The Tudor Society

19 March – Elizabeth Seymour, Lady Cromwell

On this day in Tudor history, 19th March 1568, Elizabeth Seymour, Lady Cromwell, died. She was around fifty years old at her death.

Elizabeth was the sister of a queen, and a lord protector, and two of her brothers were executed as traitors, but what else do we know about Elizabeth Seymour and how is she linked to the Cromwell family and a portrait once thought to be of Queen Catherine Howard?

Find out more in today's talk.

Also on this day in Tudor history, 19th March 1563, Arthur Brooke, the man who wrote the very first version of the story of Romeo and Juliet in English, died in a shipwreck off the coast of Sussex. Find out more about him and his version of the story in last year’s video:

Also on this day in Tudor history:

  • 1563 – Peace (Edict) of Amboise signed at the Château of Amboise by Catherine de' Medici, as regent for her son, Charles IX. Catherine initiated this truce after the assassination of Francis, Duke of Guise, at the Siege of Orléans. The Edict ended the first phase of the French Wars of Religion and guaranteed the Huguenots religious privileges and freedoms. Peace did not last long, however.
  • 1577 – Death of Edmund Harman, former barber of Henry VIII, at Burford in Oxfordshire. He had retired there after Henry VIII's death. Harman was buried at Taynton Church.
  • 1590 – Baptism of William Bradford, separatist and founder of the Plymouth Colony, Massachusetts, at Austerfield in Yorkshire. Bradford was Governor of the colony for over thirty years.


On this day in Tudor history, 19th March 1568, Elizabeth Seymour, Lady Cromwell, died. She was around fifty years old at her death.
Let me give you a few facts about this Tudor lady:

• Elizabeth Seymour was born in around 1518 and was the daughter of Sir John Seymour of Wolfhall in Wiltshire and his wife, Margery Wentworth. Her siblings included Jane Seymour, third wife of King Henry VIII; Edward Seymour, Lord Protector Somerset, and Thomas Seymour, 1st Baron Seymour of Sudeley.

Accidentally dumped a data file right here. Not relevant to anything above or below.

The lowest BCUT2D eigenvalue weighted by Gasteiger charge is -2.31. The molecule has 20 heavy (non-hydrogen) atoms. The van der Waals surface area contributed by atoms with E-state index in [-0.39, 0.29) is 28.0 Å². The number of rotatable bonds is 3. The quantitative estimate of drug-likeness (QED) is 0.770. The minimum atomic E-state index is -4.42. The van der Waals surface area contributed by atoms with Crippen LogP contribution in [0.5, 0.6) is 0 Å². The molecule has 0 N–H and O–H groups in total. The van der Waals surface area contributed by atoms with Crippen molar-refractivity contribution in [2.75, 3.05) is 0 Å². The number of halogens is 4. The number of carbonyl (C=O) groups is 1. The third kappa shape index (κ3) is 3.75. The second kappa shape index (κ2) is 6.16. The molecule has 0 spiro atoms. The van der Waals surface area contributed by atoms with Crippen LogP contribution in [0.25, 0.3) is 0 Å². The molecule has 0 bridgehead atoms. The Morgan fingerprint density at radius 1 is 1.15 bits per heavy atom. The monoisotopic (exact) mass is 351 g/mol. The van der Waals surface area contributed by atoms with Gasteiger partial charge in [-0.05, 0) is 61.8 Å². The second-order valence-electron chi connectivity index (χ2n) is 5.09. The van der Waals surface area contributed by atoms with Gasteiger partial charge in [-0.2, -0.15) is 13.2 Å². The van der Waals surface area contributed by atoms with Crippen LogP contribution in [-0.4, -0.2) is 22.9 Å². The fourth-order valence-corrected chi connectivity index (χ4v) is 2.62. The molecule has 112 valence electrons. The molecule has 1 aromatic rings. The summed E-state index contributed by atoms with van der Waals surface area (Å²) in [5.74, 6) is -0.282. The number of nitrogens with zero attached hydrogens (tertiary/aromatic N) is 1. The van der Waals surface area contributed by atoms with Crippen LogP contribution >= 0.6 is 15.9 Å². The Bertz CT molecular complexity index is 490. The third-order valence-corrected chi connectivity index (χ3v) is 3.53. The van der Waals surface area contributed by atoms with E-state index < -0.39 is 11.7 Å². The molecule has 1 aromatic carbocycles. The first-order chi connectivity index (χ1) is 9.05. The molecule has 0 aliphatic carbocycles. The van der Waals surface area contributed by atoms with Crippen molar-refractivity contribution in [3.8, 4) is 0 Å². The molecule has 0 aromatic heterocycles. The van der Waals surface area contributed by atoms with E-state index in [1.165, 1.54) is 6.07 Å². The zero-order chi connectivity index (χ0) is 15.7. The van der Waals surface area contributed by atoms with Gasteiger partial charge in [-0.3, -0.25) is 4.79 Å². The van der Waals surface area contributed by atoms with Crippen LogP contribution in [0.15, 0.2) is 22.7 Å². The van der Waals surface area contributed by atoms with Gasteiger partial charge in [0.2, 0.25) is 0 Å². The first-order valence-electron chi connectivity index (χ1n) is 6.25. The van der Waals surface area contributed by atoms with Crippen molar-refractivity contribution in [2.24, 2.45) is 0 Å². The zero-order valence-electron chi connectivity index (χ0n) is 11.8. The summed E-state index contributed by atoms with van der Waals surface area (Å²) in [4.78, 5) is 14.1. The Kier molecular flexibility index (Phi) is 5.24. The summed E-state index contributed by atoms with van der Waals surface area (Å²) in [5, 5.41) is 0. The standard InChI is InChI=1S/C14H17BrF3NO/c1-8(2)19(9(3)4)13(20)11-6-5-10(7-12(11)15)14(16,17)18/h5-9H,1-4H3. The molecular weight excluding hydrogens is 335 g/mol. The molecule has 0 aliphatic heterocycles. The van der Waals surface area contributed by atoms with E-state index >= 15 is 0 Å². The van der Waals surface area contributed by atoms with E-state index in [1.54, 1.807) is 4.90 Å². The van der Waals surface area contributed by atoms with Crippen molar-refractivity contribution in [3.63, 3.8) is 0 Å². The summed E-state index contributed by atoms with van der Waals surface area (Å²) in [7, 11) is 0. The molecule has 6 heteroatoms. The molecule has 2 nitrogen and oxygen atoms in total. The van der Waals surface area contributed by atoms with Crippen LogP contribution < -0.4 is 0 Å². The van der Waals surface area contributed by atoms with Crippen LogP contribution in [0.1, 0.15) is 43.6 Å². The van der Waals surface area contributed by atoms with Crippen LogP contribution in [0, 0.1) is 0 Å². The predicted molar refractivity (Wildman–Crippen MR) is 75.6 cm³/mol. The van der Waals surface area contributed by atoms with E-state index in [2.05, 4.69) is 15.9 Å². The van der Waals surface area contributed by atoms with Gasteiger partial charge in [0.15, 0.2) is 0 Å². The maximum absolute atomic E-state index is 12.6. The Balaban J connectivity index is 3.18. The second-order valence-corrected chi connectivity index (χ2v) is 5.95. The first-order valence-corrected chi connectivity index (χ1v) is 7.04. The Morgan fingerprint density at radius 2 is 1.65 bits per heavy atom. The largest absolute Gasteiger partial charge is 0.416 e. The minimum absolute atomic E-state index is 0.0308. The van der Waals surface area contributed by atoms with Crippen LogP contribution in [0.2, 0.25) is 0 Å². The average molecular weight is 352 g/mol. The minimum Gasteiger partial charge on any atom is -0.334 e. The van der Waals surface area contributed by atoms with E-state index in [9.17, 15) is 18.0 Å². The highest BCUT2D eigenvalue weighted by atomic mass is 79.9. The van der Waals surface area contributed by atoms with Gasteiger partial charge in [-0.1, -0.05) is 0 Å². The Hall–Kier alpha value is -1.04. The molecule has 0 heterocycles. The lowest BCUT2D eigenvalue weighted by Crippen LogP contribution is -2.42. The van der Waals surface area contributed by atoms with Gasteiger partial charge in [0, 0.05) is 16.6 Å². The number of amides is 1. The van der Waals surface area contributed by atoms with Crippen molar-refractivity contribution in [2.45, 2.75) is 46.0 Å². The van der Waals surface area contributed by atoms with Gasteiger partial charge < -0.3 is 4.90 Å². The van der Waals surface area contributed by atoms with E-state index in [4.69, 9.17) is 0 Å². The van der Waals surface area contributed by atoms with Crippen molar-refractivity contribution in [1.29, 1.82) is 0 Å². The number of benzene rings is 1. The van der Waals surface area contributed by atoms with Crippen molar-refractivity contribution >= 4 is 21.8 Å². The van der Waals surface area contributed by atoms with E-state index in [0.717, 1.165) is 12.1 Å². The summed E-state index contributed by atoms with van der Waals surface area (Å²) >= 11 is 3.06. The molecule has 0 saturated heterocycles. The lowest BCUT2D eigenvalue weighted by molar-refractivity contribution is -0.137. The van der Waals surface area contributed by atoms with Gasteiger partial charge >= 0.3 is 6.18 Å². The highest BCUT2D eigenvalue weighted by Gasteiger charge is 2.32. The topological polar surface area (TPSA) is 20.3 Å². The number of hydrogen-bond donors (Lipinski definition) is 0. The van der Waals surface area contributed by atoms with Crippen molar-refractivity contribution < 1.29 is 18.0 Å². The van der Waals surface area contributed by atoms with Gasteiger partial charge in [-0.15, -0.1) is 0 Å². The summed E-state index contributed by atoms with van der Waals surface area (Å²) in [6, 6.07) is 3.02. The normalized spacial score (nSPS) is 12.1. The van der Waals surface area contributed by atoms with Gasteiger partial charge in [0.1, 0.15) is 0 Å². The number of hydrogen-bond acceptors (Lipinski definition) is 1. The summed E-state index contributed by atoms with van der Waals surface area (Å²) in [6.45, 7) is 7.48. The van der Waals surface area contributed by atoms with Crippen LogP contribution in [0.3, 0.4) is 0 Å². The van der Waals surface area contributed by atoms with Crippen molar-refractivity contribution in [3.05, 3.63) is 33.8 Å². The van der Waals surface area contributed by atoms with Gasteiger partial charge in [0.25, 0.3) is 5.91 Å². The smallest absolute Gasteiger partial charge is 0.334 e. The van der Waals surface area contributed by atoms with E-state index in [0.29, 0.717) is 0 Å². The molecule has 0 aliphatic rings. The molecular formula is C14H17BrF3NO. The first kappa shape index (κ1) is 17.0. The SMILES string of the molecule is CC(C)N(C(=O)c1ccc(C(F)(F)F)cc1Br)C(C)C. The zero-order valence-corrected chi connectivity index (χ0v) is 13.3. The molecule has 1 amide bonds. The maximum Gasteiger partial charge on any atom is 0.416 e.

• Elizabeth was married three times. She was married to Sir Anthony Ughtred by 1530, as his second wife, and had two children by him. He was appointed Captain and Governor of Jersey in 1532, taking Elizabeth with him to the island, but died in 1534. Following his death, Elizabeth, returned to England.
In 1537, the widowed Elizabeth wrote to Thomas Cromwell for help. She wrote “please it you to be so good unto me as through your means I might be holpen to obtain of the king’s grace to be farmer of one of these abbeys, if they fortune to go down.” She was hoping to have her precarious financial situation eased with the granting of a dissolved abbey. Instead, Thomas Cromwell arranged for her to marry his son and heir, 17-year-old Gregory Cromwell, who would later become Baron Cromwell. The couple married at Mortlake in August 1537. It was a happy and successful marriage, resulting in three sons and two daughters. Sadly, Gregory died of sweating sickness in 1551.
In 1554, Elizabeth had married her third and final husband, Sir John Paulet, later Lord St. John and 2nd Marquess of Winchester. Two of Elizabeth’s sons, Henry Ughtred and Henry Cromwell, married Paulet’s daughters, Elizabeth and Mary. Elizabeth did not have any children by Paulet.
• Elizabeth served three of Henry VIII’s wives: Anne Boleyn, Anne of Cleves and Catherine Howard.
• Elizabeth was laid to rest on 5th April 1568 at St Mary’s Church, Basing in Hampshire, the Paulet family church.
• A bit of trivia now – A portrait by Hans Holbein the Younger found in the collections of the Toledo Museum of Art and Hever Castle and once thought to be Catherine Howard, Henry VIII’s fifth wife, is now believed by several historians to be Elizabeth Seymour.

Only 1 comment so far Go To Comment

  1. M

    I’m fascinated. Why didn’t she serve her sister? Wishing you and your family the best during this world wide crisis. Michelle t

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19 March – Elizabeth Seymour, Lady Cromwell